From a Gazette edition of 1928:

Buffy, a brown spaniel dog owned by Norman G. Benson of Lambert’s Cove, holds the Island’s canine swimming record, having crossed Vineyard Sound last week under his own power when washed or pitched overboard from his master’s boat. It is believed probable that the dog may have been forced to land as far east as Cape Pogue owing to the strong east tide that was running. If this is accepted, more than double the distance across the sound was travelled by the dog, as he went into the water near the bell buoy off Nobska.

The dog, which is eight years old, has been Mr. Benson’s pet duck dog since his puppyhood and has been his constant companion ashore and afloat, always accompanying his master, who is a fisherman, when he goes to haul his fish traps.

Some of these traps are near home while others are set in Buzzards Bay, necessitating a trip across the sound and back by motor boat each day they are hauled.

Mr. Benson’s boat, which is a fairly large one, is fitted with a pilot house and engine room that extends clear across the width of the boat, leaving a small area of unrailed deck aft. There is a large cockpit forward where fish and gear are commonly carried and the wise little dog had learned that this last-named place is an uncomfortable one to travel in.

As there are many places aboard where a small dog can curl up out of the way of everyone, Buffy has never been in the way and in consequence his master has never bothered to keep track of him when aboard, which is the reason he did not notice that the dog was on the flat afterdeck when he left Woods Hole last Friday after hauling his traps and marketing his fish.

Buffy Is Missing

Just off the bell buoy the boat encountered two or three heavy seas and Mr. Benson realized that the boat was pitching badly but gave no thought to his dog. He believes now that the dog was washed or pitched overboard right there, as several men noticed him on the deck when the boat left the Hole. At any rate he was missing when the boat reached Lambert’s Cove.

The family had to be told, naturally, and all were disconsolate, especially Mr. Benson’s little daughter, who had played with Buffy since babyhood, being the same age as the dog. Mr. Benson himself believed that the dog stood a chance of gaining shore, as he knew the dog was a powerful swimmer and was familiar with tides, having retrieved many a bird from the swift currents along shore.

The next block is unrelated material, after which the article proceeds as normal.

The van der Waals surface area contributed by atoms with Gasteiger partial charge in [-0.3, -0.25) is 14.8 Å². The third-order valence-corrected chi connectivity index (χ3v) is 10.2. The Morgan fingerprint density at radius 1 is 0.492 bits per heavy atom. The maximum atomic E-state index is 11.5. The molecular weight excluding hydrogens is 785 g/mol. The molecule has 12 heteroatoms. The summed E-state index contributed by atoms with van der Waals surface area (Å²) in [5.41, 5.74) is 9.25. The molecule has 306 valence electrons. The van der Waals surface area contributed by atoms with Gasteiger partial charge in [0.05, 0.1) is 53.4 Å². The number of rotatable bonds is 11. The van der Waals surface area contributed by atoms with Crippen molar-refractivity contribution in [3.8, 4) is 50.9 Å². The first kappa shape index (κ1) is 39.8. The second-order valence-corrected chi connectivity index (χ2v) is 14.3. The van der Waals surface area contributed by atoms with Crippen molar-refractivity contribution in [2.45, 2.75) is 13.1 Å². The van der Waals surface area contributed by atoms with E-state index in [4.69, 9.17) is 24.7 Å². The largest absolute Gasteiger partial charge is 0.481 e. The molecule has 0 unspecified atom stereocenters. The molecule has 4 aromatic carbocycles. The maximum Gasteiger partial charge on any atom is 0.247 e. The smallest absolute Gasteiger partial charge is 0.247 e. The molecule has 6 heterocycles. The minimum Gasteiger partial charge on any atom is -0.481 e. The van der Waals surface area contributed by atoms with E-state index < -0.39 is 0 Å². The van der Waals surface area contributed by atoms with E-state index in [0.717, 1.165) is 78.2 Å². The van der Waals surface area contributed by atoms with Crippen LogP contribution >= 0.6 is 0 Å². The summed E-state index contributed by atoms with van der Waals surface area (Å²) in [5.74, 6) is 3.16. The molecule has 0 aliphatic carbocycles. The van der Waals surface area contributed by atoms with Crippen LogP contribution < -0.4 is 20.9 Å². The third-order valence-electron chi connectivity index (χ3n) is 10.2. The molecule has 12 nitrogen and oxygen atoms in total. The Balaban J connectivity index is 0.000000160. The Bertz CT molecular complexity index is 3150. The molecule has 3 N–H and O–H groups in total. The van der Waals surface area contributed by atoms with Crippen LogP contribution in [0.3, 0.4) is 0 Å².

But the day passed; it was about 11:30 when the boat was in the rip and less than an hour later when she landed. The night came and went and Saturday passed with no tidings from Buffy. “Surely,” the Bensons thought, “little Buffy has gone.”

At ten o’clock Saturday night Brett Stokes, a near neighbor and employee of Benson, saw Buffy walking slowly into his yard, tired, sorefooted and covered with crystallized salt. Stokes picked up the dog and took him to his owner, whom he aroused from sleep to take charge of his pet. And it goes without saying that Benson did no complaining about being disturbed.

Mr. Benson believes that the dog came home first and being unable to get into the house, went to Stokes’ where he is in the habit of going and where he is very much at home.

Tried to Tell His Story

“He tried awfully hard to tell me where he had been,” said Benson, “but I couldn’t understand; I wish I could.”

Mr. Benson says that the east tide was running at the time his boat crossed the rip, and had about four hours to go before it turned. He doesn’t believe that his dog would attempt to swim against it, but would go with it, working inshore as he was swept along. But even though the dog swam well, his owner is convinced that he could not have landed except on a west tide and that he might have made the shore anywhere between Cape Pogue and Anthier’s, from which point he walked home. This would account for his feet being sore. But it is also possible that the dog may have been swept clear of the Island into the ocean and landed on South Beach.

One reason why Mr. Benson believed that his dog had a chance was an episode which occurred a year ago last winter when the dog went into the sound at Anthier’s after a brant. Wind and tide took the bird offshore and the dog was out of sight for an hour and a half, returning to land without showing any sign of fatigue.

Up to Monday night no one had reported seeing the dog anywhere on the land or in the water, but Mr. Benson is still hopeful that someone may turn up who will give him a clue as to the course taken by his dog on his return home.

Compiled by Cynthia Meisner